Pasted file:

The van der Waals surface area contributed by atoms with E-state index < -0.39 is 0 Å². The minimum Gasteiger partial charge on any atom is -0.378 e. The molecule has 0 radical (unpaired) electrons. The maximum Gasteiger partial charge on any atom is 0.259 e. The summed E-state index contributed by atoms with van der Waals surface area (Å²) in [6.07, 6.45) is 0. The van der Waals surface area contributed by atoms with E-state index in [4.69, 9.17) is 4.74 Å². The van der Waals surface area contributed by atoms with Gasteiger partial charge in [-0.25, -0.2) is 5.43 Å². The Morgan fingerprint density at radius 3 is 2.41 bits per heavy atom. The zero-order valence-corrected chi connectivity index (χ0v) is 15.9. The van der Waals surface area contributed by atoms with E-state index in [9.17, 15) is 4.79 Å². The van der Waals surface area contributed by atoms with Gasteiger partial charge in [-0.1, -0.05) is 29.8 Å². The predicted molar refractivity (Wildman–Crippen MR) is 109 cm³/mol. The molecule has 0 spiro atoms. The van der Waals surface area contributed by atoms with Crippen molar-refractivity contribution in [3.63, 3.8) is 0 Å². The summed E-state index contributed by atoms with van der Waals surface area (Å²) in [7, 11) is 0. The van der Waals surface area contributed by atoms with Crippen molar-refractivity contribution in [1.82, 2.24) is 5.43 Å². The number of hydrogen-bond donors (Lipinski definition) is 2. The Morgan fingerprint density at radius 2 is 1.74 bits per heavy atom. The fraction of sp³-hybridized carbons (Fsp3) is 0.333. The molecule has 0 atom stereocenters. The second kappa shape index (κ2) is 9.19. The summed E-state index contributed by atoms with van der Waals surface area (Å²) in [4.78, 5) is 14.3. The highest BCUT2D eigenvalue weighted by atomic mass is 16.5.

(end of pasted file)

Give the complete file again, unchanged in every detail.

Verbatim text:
The van der Waals surface area contributed by atoms with E-state index < -0.39 is 0 Å². The minimum Gasteiger partial charge on any atom is -0.378 e. The molecule has 0 radical (unpaired) electrons. The maximum Gasteiger partial charge on any atom is 0.259 e. The summed E-state index contributed by atoms with van der Waals surface area (Å²) in [6.07, 6.45) is 0. The van der Waals surface area contributed by atoms with E-state index in [4.69, 9.17) is 4.74 Å². The van der Waals surface area contributed by atoms with Gasteiger partial charge in [-0.25, -0.2) is 5.43 Å². The Morgan fingerprint density at radius 3 is 2.41 bits per heavy atom. The zero-order valence-corrected chi connectivity index (χ0v) is 15.9. The van der Waals surface area contributed by atoms with E-state index in [9.17, 15) is 4.79 Å². The van der Waals surface area contributed by atoms with Gasteiger partial charge in [-0.1, -0.05) is 29.8 Å². The predicted molar refractivity (Wildman–Crippen MR) is 109 cm³/mol. The molecule has 0 spiro atoms. The van der Waals surface area contributed by atoms with Crippen molar-refractivity contribution in [3.63, 3.8) is 0 Å². The summed E-state index contributed by atoms with van der Waals surface area (Å²) in [7, 11) is 0. The van der Waals surface area contributed by atoms with Crippen molar-refractivity contribution in [1.82, 2.24) is 5.43 Å². The number of hydrogen-bond donors (Lipinski definition) is 2. The Morgan fingerprint density at radius 2 is 1.74 bits per heavy atom. The fraction of sp³-hybridized carbons (Fsp3) is 0.333. The molecule has 0 atom stereocenters. The second kappa shape index (κ2) is 9.19. The summed E-state index contributed by atoms with van der Waals surface area (Å²) in [4.78, 5) is 14.3. The highest BCUT2D eigenvalue weighted by atomic mass is 16.5.